Like a low-level Magikarp, the Pokémon series evolves very, very slowly. Over two decades, the core concept has remained almost entirely unchanged: you run around collecting cute monsters and pitting them against each other in battle. Huge changes are rare, and common features like 3D graphics and online play weren’t even introduced until 2011. Sometimes you have to really look closely to see what’s different about a new Pokémon game.
This incremental progress isn’t necessarily a bad thing; it’s helped keep the series accessible for new players. While most ongoing game franchises pile on new features with each new release in ways that can be intimidating for newcomers, Pokémon has moved in the opposite direction. With the upcoming Pokémon Ultra Sun and Ultra Moon — enhanced versions of last year’s excellent Hawaiian-themed adventures — Nintendo has crafted the most welcoming Pokémon yet.
It helps that the original Sun and Moon were already very approachable games. They supported nine languages, including both simplified and traditional Chinese, and introduced a character creator where you could customize everything from skin color to hairstyles. But beyond that, the games were also tuned in a way that made them both easier to play and more fun than their predecessors.
This wasn’t the result of any big, single feature. Instead, it was a series of smaller quality-of-life tweaks that all added up to a more streamlined experience. For instance, after fighting a creature once, you’d then have a robust list of all of the attacks they’re weak against, which made subsequent bouts much easier. You also received the “experience share” — an item that makes it much easier to raise weak pokémon — right at the beginning of the game. Similarly, while many Pokémon games force you through a slog of fighting pigeons and rats early on, in Sun and Moon you were able to capture strong and recognizable monsters from the outset. Even your ever-present pokédex was more useful: this time around it was sentient, and would provide tips in case you got stuck.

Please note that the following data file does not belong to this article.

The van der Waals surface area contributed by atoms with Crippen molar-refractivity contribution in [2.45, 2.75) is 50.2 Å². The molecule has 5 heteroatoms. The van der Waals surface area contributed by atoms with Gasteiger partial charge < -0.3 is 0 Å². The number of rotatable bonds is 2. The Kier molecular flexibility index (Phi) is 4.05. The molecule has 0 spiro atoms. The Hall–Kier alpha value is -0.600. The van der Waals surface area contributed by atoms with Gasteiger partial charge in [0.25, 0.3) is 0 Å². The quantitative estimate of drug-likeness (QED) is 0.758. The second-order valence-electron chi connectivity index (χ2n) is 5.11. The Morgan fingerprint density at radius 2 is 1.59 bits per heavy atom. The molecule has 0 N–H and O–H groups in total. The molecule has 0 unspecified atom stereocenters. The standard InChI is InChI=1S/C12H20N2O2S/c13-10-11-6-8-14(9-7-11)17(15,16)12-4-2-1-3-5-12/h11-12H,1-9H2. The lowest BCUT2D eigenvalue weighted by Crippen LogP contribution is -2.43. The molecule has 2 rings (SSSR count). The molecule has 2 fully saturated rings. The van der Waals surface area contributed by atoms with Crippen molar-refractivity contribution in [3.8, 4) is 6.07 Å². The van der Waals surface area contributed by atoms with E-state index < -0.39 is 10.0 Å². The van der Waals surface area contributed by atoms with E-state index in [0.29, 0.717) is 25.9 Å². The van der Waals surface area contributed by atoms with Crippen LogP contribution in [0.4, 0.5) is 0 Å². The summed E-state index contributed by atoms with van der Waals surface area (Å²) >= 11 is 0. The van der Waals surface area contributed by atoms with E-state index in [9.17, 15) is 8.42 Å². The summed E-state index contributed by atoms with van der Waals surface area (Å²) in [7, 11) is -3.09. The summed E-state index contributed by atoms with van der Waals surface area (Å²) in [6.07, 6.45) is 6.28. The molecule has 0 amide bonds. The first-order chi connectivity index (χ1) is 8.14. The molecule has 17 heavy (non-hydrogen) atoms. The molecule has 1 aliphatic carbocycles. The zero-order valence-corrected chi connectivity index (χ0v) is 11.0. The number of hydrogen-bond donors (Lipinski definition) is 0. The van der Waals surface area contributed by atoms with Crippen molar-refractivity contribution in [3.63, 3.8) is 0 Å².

These kinds of changes are especially apparent if you go back and play one of the older releases. In games like Pokémon Red or Blue on the original Game Boy, even just managing your pokémon was a chore. Sun and Moon cut out most of the tedium without getting away from the core sense of adventure that’s so intrinsic to the series.
The Ultra games build off of this. In a lot of ways, they’re very similar to their predecessors. They still take place in the new Alola region, a series of connected tropical islands with an incredibly chill vibe. Unlike most Pokémon games, your goal isn’t to collect a series of gym badges to earn entry to the Pokémon League. Instead, you need to complete a range of often strange island trials, like finding creatures hidden in burrows, or searching for ingredients by smell. It’s a less rigid structure that means you rarely know what to expect when you take on a new challenge.
Ultra Sun and Ultra Moon add a number of new features, and for the most part you can access them both quickly and easily. For instance, you can collect new, very powerful totem pokémon, but doing so simply requires you to find stickers hidden around the islands. This gives players access to some high level content without necessitating the grind found in most role-playing games. There’s also a new surfing mini-game that’s available to play just a few hours into the game, and the pokédex has been updated with a feature that doles out useful items like a slot machine. The interface, meanwhile, has been tweaked ever so slightly, and it now works great whether you’re using buttons or the touchscreen for navigation.
These additions don’t come at the expense of veteran players. The games may be easier to get into, but there’s still plenty of depth. Much of the focus in the Ultra games is on legendary pokémon, tough-to-beat creatures typically found toward the end of the game. In the new games, there are more to find, and existing ones are given a larger slate of moves to utilize in battle. (There is also an unsettling new move for the creepily cute Pikachu imitator Mimikyu.) And for those who want to dig into the game’s story, Ultra Sun and Ultra Moon introduce a new high-tech group called the Ultra Recon Squad that provides an interesting twist on the Pokémon mythos.
This shift toward accessibility isn’t necessarily new for the franchise, but it has become more pronounced of late, as the blockbuster success of Pokémon Go on mobile introduced millions of new people to the series. Last month, Sun and Moon director Shigeru Ohmori told me that, following the success of Pokémon Go, he wanted to make sure the new games were “something that players can pick up if they’ve never played a main series title before.” There could very well be some big changes in store for the series, as it moves over to Nintendo’s portable / console hybrid the Switch. But for Pokémon to stay Pokémon, that welcoming spirit needs to remain in tact.
Pokémon Ultra Sun and Ultra Moon are launching on the Nintendo 3DS on November 17th.